The sluggard is wiser in his own eyes Than seven men who can give a discreet answer.
The fourth verse we come to about the sluggard has to do with how his lack of any work ethic eventually affects his reason as well as his ego. He is wise in his own eyes - even though he does not put any work into what he thinks. He is a stranger to hard physical work - but now we learn he is also one to mental work as well. When he looks to someone for wisdom - he looks to himself. This is because of his ego - which is vastly overgrown while having no real reason to be so. He is too lazy to study - yet he thinks he knows far more than those who do. He is wiser than seven men who give a reasoned, well-studied, well-thought out answer. He is a genius in his own estimation - while his supposed genius is honestly ignorance of anything other than what he himself thinks. A legend in his own mind, he mentally gives himself the Nobel prize for everything.
Anyone who has ever done good academic work knows that this is no place for the sluggard. Good quality academic work requires painstaking study and hours of sacrifice both thinking and writing (not to mention re-writing). Someone who has expertice in a subject area has put in years of effort in order to have it. The whole idea of a "masters" degree is that someone has "mastered" a subject area. The seminary I attended required that we read a 300-500 page text for each course taken. But, this was not all we were required to do. We also were required to do extensive reading while preparing papers as well as do 1500 pages of outside reading on the subject. Even after all this effort, we were just barely beyond ignorant in the subjects we studied. Most areas of theology had literally thousands of texts written on it -some had hundreds of thousands.
The mental sluggard stands against seven men who work hard at honing their minds - and mocks all of them. He will take what little learning he has and string it together so as to think he is a mental heavyweight - when he doesn't even tip the scales of learning at a single pound. He spouts his opinion and then closes his mind to anything other than his highly self-valued moronity. He has no need to listen to others since his own ultimate genius has been voiced. Thus the mental sluggard continues his self-imposed banishment to ignorance in a miniature land of his own making.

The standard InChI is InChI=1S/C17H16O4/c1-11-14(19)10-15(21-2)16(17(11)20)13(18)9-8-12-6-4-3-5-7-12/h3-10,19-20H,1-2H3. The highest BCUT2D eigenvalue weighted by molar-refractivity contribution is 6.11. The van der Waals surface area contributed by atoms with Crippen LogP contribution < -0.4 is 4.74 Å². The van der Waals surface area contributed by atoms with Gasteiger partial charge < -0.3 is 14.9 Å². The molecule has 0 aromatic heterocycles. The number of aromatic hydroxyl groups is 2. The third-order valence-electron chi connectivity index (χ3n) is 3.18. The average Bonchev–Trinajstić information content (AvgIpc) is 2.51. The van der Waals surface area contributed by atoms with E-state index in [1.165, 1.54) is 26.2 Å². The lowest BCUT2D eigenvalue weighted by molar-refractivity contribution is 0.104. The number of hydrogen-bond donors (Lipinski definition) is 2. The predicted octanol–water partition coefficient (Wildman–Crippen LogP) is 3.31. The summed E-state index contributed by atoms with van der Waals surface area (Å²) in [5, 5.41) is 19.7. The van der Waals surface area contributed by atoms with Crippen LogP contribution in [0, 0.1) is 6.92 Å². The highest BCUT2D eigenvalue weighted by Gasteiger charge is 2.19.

A wise man knows that he does not yet know as he should know. He is teachable above all things - and is willing to spend more time gathering information than spouting it to others. He who holds his tongue and opens his mind is wise! He may not agree with what is said to him - yet he takes all things in an effort to become wiser still. He does not see himself as wise in his own eyes. He sees God as ultimately wise - and is actively looking for those who will speak according to God's wisdom. If you are a mental sluggard beware of lacking the wisdom of seeing yourself as not yet wise. Few things can dwarf your intellect and your spiritual acumen like being wise in your own eyes. It is proof that your field of spiritual and mental vision is extremely narrow.
Let your foot rarely be in your neighbor's house, Or he will become weary of you and hate you. Proverbs 25:17
Here is a wise proverb concerning friendship that may seem strange at first glance. Having a friend is a wonderful thing - but there are friends who are what some call, "high-maintenance" people. They are the folks who start out as friends - but who soon so dominate your time that you start feeling like you want to avoid them. Yet the more you pull away - the more they seek to dominate your time. You wind up spending hours listening to them every day - and in the end - you wind up almost hating to see them - see their texts - or see their number come up when you look at your cell phone. This is what God is warning against in this proverb.
Friendship does demand some time spent together. This proverb is not encouraging us to be distant to everyone - and rarely spend time with each other. It is just using hyperbole to warn us against being the "over-needy" friend who seems to have to spend every waking moment with their best bud. The warning is to rarely let your foot be in your neighbor's house. The concept here is actually more that you rarely let your foot be there by your own choosing. What is advised is to be a good friend in life - but to be careful about how often you show up at their house. If you are invited, that is one thing, but when you are coming on your own constantly, it can begin to be a bother to them. Therefore, when it is your choice, be careful, be wise, and be somewhat infrequent. Don't be rude - just let your friend be the one who primarily initiates you coming to their home.